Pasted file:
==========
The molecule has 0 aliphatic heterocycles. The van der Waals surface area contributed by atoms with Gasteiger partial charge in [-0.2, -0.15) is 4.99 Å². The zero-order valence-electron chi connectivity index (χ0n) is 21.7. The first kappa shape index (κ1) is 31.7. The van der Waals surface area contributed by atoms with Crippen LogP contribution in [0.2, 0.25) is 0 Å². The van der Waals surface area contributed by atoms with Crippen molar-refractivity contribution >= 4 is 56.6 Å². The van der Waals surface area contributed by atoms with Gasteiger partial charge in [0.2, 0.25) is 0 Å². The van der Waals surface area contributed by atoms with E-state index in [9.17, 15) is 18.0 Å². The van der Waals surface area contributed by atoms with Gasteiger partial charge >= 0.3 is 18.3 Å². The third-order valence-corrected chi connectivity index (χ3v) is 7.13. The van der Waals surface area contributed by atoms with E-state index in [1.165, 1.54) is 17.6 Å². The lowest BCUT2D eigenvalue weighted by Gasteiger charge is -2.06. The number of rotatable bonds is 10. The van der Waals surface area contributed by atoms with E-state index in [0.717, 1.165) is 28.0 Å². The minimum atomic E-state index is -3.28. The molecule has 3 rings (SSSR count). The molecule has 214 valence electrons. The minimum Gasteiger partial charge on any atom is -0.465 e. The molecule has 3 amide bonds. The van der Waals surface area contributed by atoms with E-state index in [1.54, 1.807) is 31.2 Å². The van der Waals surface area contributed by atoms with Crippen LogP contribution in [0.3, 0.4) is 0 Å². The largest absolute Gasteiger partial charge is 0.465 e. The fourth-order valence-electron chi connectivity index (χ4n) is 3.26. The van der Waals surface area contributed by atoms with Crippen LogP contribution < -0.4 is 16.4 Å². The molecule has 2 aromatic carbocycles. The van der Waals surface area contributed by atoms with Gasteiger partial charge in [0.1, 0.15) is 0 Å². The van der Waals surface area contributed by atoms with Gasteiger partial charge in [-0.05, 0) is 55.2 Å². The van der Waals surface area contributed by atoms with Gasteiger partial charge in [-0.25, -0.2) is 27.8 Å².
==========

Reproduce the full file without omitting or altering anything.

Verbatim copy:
The molecule has 0 aliphatic heterocycles. The van der Waals surface area contributed by atoms with Gasteiger partial charge in [-0.2, -0.15) is 4.99 Å². The zero-order valence-electron chi connectivity index (χ0n) is 21.7. The first kappa shape index (κ1) is 31.7. The van der Waals surface area contributed by atoms with Crippen LogP contribution in [0.2, 0.25) is 0 Å². The van der Waals surface area contributed by atoms with Crippen molar-refractivity contribution >= 4 is 56.6 Å². The van der Waals surface area contributed by atoms with Gasteiger partial charge in [0.2, 0.25) is 0 Å². The van der Waals surface area contributed by atoms with E-state index in [9.17, 15) is 18.0 Å². The van der Waals surface area contributed by atoms with Gasteiger partial charge >= 0.3 is 18.3 Å². The third-order valence-corrected chi connectivity index (χ3v) is 7.13. The van der Waals surface area contributed by atoms with E-state index in [1.165, 1.54) is 17.6 Å². The lowest BCUT2D eigenvalue weighted by Gasteiger charge is -2.06. The number of rotatable bonds is 10. The van der Waals surface area contributed by atoms with E-state index in [0.717, 1.165) is 28.0 Å². The minimum atomic E-state index is -3.28. The molecule has 3 rings (SSSR count). The molecule has 214 valence electrons. The minimum Gasteiger partial charge on any atom is -0.465 e. The molecule has 3 amide bonds. The van der Waals surface area contributed by atoms with E-state index in [1.54, 1.807) is 31.2 Å². The van der Waals surface area contributed by atoms with Crippen LogP contribution in [0.3, 0.4) is 0 Å². The largest absolute Gasteiger partial charge is 0.465 e. The fourth-order valence-electron chi connectivity index (χ4n) is 3.26. The van der Waals surface area contributed by atoms with Crippen LogP contribution < -0.4 is 16.4 Å². The molecule has 2 aromatic carbocycles. The van der Waals surface area contributed by atoms with Gasteiger partial charge in [0.1, 0.15) is 0 Å². The van der Waals surface area contributed by atoms with Gasteiger partial charge in [-0.05, 0) is 55.2 Å². The van der Waals surface area contributed by atoms with Gasteiger partial charge in [-0.25, -0.2) is 27.8 Å².